During my recent uGurus presentation on lead generation, I got an interesting question:
Webinars seem great in terms of Trust Velocity, but will they work for members of the Baby Boomer generation?
BTW, Baby Boomers are between 52 and 70 years old.
TL;DR: yes, they will if you don’t put too many obstacles in the way and your content has value for them.
But you know what? That’s true of any method you use to demonstrate your expertise and build trust with prospects!
With webinars, there are three potential obstacles to participation.
What’s your opt-in or registration process like for your webinars? If it’s more than a single step, why? Does that additional step or two add any value to your webinar participants, or is it there for your convenience?
Remove every single form of friction from your opt-in process. If your webinar platform makes this impossible, find a different platform. There are approximately three million of them to choose between. 😉
Is your webinar platform easy to use for you and especially for your audience? Does it encourage audience participation in the form of questions?
I’m seeing a lot of activity in the webinar tech space. I suspect that’s because it’s a sort of “blue ocean” space with lots of opportunity for differentiation from the (sleeping) giant incumbents and there’s no real commodity downward pricing pressure (yet), which is a nice opportunity for building a SaaS.
Crowdcast ticks a lot of the right boxes for me in terms of easy usage and good design for engagement. While it’s not perfect, they’re iterating rapidly and working to address their platform’s shortcomings.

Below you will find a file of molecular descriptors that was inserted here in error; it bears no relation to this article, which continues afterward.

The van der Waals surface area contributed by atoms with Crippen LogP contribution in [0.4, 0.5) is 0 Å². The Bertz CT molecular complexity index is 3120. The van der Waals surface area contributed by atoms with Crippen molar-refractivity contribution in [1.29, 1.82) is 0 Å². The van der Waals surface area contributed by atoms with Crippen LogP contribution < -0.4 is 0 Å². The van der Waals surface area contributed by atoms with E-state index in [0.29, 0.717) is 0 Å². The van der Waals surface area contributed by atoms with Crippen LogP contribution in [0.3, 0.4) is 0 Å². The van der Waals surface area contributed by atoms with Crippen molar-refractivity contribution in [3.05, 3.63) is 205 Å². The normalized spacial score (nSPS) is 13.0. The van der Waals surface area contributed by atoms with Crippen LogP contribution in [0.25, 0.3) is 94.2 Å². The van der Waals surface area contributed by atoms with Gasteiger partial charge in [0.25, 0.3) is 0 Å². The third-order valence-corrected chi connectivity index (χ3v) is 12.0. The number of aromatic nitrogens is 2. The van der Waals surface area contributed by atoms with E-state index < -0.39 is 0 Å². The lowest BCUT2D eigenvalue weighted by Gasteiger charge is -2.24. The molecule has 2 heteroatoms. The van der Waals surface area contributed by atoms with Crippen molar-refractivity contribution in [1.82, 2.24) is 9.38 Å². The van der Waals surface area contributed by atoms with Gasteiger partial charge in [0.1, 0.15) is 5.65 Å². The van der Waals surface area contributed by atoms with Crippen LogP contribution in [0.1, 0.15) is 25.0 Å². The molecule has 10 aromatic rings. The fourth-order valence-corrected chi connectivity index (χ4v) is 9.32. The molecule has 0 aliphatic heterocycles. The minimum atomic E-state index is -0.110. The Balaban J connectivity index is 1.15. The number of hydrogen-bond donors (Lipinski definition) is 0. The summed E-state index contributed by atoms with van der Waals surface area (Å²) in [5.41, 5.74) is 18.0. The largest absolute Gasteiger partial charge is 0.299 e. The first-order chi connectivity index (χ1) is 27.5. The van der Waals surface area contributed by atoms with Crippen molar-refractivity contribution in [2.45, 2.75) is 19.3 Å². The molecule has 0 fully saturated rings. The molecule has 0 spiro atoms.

I’ve also heard more good than bad about Zoom, particularly when it comes to high quality video across diverse bandwidth situations, and my own usage of their meetings product bears this out. I’m actively investigating Zoom for online executive briefings where a more peer-to-peer interaction model is needed (vs. the one to many model that webinars tend to follow).
3) Gross pitching
How good are you at smoothly transitioning from an educational presentation to a pitch for a paid product or service? Be honest…
Probably not very good.
So don’t ruin a webinar by moving from strength (your expertise) to your weakness by adding an awkward pitch at the end.
Do any selling via followup emails sent to webinar registrants or attendees.
Webinars are one very good lead generation technique.
But there are others too: http://trustvelocity.com